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Friday, January 18, 2008
Despite Budget Woes, Agency Pushes for Millions in New Taxpayer Spending
As part of a pending lawsuit, the Florida DHSMV has filed a request for a summary judgment asking that the Court to uphold legislation that could bring an end to the award-winning public-private partnership that provides over 2 million Official Florida Driver Handbooks each year at no cost to taxpayers.
The lawsuit (National Safety Commission, Inc. vs. the Florida Department of Highway Safety and Motor Vehicles) contends that proviso language in the 2007 General Appropriations Act and language in the Implementing Bill is unconstitutional because it impairs National Safety Commission's rights under its contract with DHSMV and because it amends substantive law on a topic other than appropriations.
In November, the judge presiding over the lawsuit issued an injunction finding that National Safety Commission is likely to succeed on its claim that the legislation is unconstitutional and preserved the contract, pending a final decision in the suit. This latest motion filed by the DHSMV asks the Court to rule that the legislation is constitutional and that the agency can cancel the agreement.
"It is simply unconscionable that at a time when the state is cutting funding for schools and critical social services, an agency head is spending costly state resources to kill a contract that has saved Florida taxpayers millions of dollars," said National Safety Commission President Ken Underwood. "This decision displays a troubling misjudgment of priorities, and all Floridians should be questioning why a state agency is running up legal bills and aggressively supporting language that is clearly unconstitutional and designed specifically to eliminate a model public-private partnership whose performance has been praised by independent observers."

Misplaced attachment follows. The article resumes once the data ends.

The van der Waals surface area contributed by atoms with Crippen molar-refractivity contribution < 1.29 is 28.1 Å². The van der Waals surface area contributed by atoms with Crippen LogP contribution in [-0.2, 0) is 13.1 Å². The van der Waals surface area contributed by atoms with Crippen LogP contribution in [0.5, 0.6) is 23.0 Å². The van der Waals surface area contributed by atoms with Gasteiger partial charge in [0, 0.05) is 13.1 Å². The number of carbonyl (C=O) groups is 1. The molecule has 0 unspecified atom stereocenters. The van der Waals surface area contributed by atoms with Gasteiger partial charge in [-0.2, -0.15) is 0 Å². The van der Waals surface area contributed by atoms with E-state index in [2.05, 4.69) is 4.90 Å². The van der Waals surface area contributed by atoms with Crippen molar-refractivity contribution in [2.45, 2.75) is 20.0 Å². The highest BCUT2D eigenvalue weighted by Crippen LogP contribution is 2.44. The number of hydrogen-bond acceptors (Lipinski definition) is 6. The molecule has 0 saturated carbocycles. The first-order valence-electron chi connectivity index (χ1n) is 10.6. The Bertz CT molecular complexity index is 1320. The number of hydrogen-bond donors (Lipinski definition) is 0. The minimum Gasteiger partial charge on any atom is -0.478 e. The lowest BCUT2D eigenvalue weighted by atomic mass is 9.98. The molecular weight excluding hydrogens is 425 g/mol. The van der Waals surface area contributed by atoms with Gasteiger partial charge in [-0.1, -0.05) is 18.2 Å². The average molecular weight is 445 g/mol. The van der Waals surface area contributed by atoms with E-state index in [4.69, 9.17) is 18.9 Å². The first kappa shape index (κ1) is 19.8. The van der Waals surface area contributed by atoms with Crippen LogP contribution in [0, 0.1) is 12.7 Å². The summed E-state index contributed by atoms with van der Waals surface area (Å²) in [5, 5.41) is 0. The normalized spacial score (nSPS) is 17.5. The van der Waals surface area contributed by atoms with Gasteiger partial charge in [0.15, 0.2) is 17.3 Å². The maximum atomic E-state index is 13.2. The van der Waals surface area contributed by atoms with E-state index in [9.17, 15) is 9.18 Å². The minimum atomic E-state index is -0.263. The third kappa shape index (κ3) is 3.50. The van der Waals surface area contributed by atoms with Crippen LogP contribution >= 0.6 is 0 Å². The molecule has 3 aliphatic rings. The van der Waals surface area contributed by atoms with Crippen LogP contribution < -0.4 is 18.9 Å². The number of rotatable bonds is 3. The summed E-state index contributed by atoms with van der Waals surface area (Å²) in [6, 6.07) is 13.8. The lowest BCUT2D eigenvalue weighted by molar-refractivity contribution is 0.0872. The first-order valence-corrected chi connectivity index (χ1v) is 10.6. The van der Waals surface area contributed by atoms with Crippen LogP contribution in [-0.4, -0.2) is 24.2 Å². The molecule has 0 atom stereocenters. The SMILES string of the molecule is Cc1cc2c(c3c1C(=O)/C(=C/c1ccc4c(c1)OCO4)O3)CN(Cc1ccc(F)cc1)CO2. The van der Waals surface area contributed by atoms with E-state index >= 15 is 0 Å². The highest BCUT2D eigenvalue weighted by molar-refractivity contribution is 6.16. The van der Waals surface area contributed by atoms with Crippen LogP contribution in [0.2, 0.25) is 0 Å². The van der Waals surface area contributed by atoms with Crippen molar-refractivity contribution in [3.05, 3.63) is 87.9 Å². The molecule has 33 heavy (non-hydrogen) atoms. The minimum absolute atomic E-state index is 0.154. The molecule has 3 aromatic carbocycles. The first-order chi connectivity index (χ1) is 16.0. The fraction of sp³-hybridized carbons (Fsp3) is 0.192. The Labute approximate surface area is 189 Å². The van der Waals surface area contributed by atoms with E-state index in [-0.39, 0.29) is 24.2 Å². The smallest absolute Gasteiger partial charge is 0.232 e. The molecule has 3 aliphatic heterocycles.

In 2004, the idea for this landmark public-private partnership won the Department of Highway Safety and Motor Vehicles Davis Productivity Award – a benchmark of government innovation to protect taxpayer dollars. Florida TaxWatch has endorsed the plan, estimated to save $2.5 million over five years, and has said the state could save $20 million more by employing other such partnerships to publish state information.
In 2005, the Department of Highway Safety and Motor Vehicles solicited open, competitive bids to publish more than 2 million Official Florida Drivers Handbooks annually at no cost to taxpayers in exchange for advertising rights. The National Safety Commission was the only company to respond and submit a proposal to provide this cost-saving service to the state despite a widely advertised solicitation to over 150 potential vendors.